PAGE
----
The best thing about volunteering is meeting amazing people. From the minute I walked into the warehouse I was welcomed by friendly people. Every distribution resulted in some great conversations, smiles and hugs. Having a cup of tea and chat is the same in any culture! I was particularly inspired by the volunteers who are in full time education and were spending their own money on visiting to volunteer while also studying related subjects at university. It's wonderful to know that there a clever and compassionate people who are gaining the skills to do something towards changing the situation. I was also impressed by the repeat volunteers who come back all the time. Without their knowledge and skill the charity wouldn't be able to function.
I gained skills to. I'm now pretty nifty at driving a right-hand drive van on the wrong side of the road in Brussels at rush hour. I can say 'hello' in at least five languages, make tea in temperatures close to freezing and share my smile with my fellow humans - sometimes that's all I could do. I have loads of new friends.
I will be sharing more stories from my time over the following weeks - but here are the answers to some questions that I was asked a lot.
Why are they there?
The most asked question by everyone I spoke to before I went and while I was there, why are there so many people in France wanting to come to England? This video by Care4Calais explains it really well, in a nutshell - only a fraction of those that enter Europe actually end up in Calais, and have a particular reason for wanting to be in the UK rather than anywhere else.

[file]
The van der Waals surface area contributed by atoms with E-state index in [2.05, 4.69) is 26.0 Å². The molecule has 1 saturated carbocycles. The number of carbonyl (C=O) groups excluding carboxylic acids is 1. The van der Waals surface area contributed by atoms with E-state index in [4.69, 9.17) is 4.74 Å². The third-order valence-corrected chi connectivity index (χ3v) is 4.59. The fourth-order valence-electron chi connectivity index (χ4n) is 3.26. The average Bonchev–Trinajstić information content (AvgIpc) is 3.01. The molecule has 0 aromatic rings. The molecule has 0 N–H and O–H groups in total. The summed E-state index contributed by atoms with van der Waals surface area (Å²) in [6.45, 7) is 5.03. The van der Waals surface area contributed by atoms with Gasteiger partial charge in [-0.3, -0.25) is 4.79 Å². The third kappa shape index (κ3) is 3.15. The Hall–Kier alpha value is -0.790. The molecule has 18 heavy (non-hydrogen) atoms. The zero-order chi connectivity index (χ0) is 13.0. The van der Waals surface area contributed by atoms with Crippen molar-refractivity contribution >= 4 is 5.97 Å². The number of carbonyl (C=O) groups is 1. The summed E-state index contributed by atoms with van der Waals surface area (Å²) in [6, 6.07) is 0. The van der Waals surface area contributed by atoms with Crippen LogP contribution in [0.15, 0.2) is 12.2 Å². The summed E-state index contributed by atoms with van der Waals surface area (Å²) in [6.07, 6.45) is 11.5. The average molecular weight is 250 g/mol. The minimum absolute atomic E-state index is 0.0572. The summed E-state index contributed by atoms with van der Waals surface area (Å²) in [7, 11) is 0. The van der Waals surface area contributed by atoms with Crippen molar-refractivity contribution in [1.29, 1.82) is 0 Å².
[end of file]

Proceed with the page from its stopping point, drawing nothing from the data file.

Why are they risking their lives to enter the UK?
They have no choice. There is no way to claim asylum from outside of the UK. There is no legal way to enter the UK, therefore the only choices are to hide in a lorry, pay a smuggler for a place in a fishing boat or paddle an inflatable dingy. This is madness. Most people I spoke to would have a good chance of being granted asylum, so why isn't there some way to make an application without risking death? Can you imagine crossing the English channel in a blow-up boat? Or entering a lorry without know how long you might be stuck in it? But there is no other way.
What can I do?
There are lots of things that each of us can do.
- Talk about it. The press has got bored of the lack of change in this horrific situation, we need to keep it in everyone's mind. Normalise the fact that this is unacceptable.
- Go and volunteer. Care4Calais are grateful for any length of time, a weekend or a month. Everyone can offer help, there are plenty of jobs in the warehouse that require no skills and you will see first hand the lives that the refugees lead thanks to our government. If you're concerned about any part of volunteering then get in touch. I'll help you book transport and accommodation and talk you through our daily routine.
- Get involved at home. There are various local charities that support asylum seekers once they have entered the country. Have a look for something in your area.
- Donate money. Care4Calais has plenty of costs in addition to donations of clothing etc. They need to pay rent and maintain vehicles in order to be able to deliver to kit that's needed.
- Lobby your MP. Richard Bacon gets a lot of emails from me. The more people that bother them, the more they have to listen.
Why should I care?
This is a big topic, but imagine that you brother or sister, son or daughter, were sleeping rough somewhere. Wouldn't you want someone to help them? The least we can do is offer a blanket to someone who is cold, offer a smile to someone who is sad, offer our sympathy to someone who is wronged.
I'll be posting again about my experiences and I look forward to returning to Calais again before too long. Any questions about volunteering or about the situation in general then just ask. I will keep talking about it anyway.